Road Trip – 21/06/16 Fairbanks Welcomes Me Back (yeah, right) after 40 Years Away

Prior post:

[NOTE: To enlarge any image, right click it and choose “Open image in New Tab” or similar.

I’ve kicked back for two nights at the Alaskan Stoves Hostel in Tok and I’m very rested. I took advantage of the bathtub to wash clothes, using my “trampling out the vintage” technique of walking back and forth over them in lieu of a washing machine agitator. The building is very small and would have been quite crowded with its full complement of 9 people but I’ve had it to myself since I arrived. At one point the owner appeared and chided me for spreading out from my single dorm bed into the rest of the building. I pointed out that there was no one else there, to which she responded, “But someone could arrive at any moment!” I reassured her I would retract everything into my bed within 5 minutes of such an event. She wasn’t satisfied but really had no choice. I’m sure the stress of having very little revenue coming in for two tourist seasons is a factor in her attitude.

Respite after the drive: hostel in Tok, Alaska
Respite after the drive: hostel in Tok, Alaska

With some rest, I’ve gotten over being miffed at Susan for backing out of the drive up with me — a day after we had set out. She didn’t want to participate in my bit of Canada border deception, even though I designed it so she could claim almost total ignorance of what I was presenting. In retrospect, I’m glad she stayed back because I couldn’t have imposed the same forced march conditions on her that I was willing to tolerate myself. Traveling together, it would have taken more than the 7 days in which I drove it and likely would have involved hotels, restaurants, and a sane travel schedule.

Having calmed down, we agree that she’ll fly to Fairbanks to join me. No one should miss experiencing Alaska. I had ten years of it and we’ll be here all summer this year instead of the typical visitor’s two week stay or, even worse, the 7-day cruise ship experience.

The process of getting her a flight becomes an ordeal for a number of reasons. I’ve been an ardent T-Mobile fan for over ten years but in Alaska their service is very constraining. They have no network in the state so it’s all domestic roaming, which has severe limits. Outside (ie in the “Lower 48”) their network is very good so if you do end up roaming, it’s only for a few hours. In Alaska, it’s going to be three months straight, which isn’t going to fly. I must add, though, that after complaining some days later they’re giving me a generous monthly credit to offset the cost of getting accounts with one of the local carriers during my stay — something they’re clearly not obligated to do. Now though, having already used up my high speed roaming allowance for the month, phone internet is at absurdly slow speeds which makes most most apps think they’re not connected at all. Thus my attempt to make a Delta Airlines reservation is frustrating. I’ve already tried parking outside of the buildings whose wi-fi passwords I’ve collected, but although I can connect to networks, the town of Tok’s connection to the internet is apparently down so wi-fi is of no benefit whatsoever. After some hours sitting in the car in midday sun, I finally get the flight confirmed and set off on the 200 mile drive to Fairbanks.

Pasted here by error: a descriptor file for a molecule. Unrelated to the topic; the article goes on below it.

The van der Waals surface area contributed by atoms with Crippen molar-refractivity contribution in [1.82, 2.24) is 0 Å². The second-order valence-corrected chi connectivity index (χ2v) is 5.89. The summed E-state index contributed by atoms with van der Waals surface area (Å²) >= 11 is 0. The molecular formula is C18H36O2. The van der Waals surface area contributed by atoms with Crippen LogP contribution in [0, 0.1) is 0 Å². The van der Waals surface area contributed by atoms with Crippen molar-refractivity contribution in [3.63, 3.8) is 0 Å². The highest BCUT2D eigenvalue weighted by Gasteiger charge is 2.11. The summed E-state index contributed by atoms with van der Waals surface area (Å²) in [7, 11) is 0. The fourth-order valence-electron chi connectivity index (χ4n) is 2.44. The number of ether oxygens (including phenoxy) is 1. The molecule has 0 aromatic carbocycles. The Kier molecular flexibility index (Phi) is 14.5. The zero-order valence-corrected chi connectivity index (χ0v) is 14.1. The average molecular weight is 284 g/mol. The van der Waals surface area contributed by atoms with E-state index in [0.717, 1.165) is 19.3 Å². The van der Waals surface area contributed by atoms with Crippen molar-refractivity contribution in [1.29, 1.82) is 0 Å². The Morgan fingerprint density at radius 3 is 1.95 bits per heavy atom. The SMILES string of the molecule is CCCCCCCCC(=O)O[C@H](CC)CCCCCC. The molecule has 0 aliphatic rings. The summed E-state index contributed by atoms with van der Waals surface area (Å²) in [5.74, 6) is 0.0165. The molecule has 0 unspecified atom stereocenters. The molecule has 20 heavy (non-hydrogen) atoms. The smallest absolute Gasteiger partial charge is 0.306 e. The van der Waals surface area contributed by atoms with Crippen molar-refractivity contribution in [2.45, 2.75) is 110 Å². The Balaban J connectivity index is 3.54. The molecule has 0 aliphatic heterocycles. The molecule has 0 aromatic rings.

The highway from Tok to Fairbanks largely follows the Tanana (TAN-an-ah) River, Alaska’s 5th largest, 3rd longest, and a major tributary of the mighty Yukon River. The Tanana is fed by the meltwater streams of many glaciers in the Wrangell Mountains and Alaska Range and is thus very milky with glacial flour (silt particles so fine they never settle out of the water). Due to its glacial origins it’s also a braided river, with many ever shifting gravel bars and flowing channels. Crossing such a river on foot can be quite dangerous because some of the channels can be deep and swift. A standard ploy while hiking in Alaska is to make river crossings early in the day before the sun on the glaciers increases melting, resulting in heavier afternoon flow downstream.

Gerstle River with its braided channels
Gerstle River with its braided channels.

Traveling northwest, I reach Delta Junction where the Alaska Highway officially ends. The road continues to Fairbanks as the Richardson Highway, the earliest vehicle route in the state, used to transport goods from the port of Valdez (VAL-deez) to the interior since 1910.

Northern terminus of the Alaska Highway, Delta Junction
Northern terminus of the Alaska Highway, Delta Junction
Preserved pioneer cabin, Delta Junction, Alaska
Preserved pioneer cabin, Delta Junction, Alaska

Delta Junction has a large outdoor display of roadbuilding equipment used in the 1941 highway construction project.

Power shovel and 6x6 truck used in original Alaska Highway construction, Delta Junction
Power shovel and 6×6 truck used in original Alaska Highway construction, Delta Junction
Scraper used in original Alaska Highway construction, Delta Junction
Tractor-scraper used in original Alaska Highway construction, Delta Junction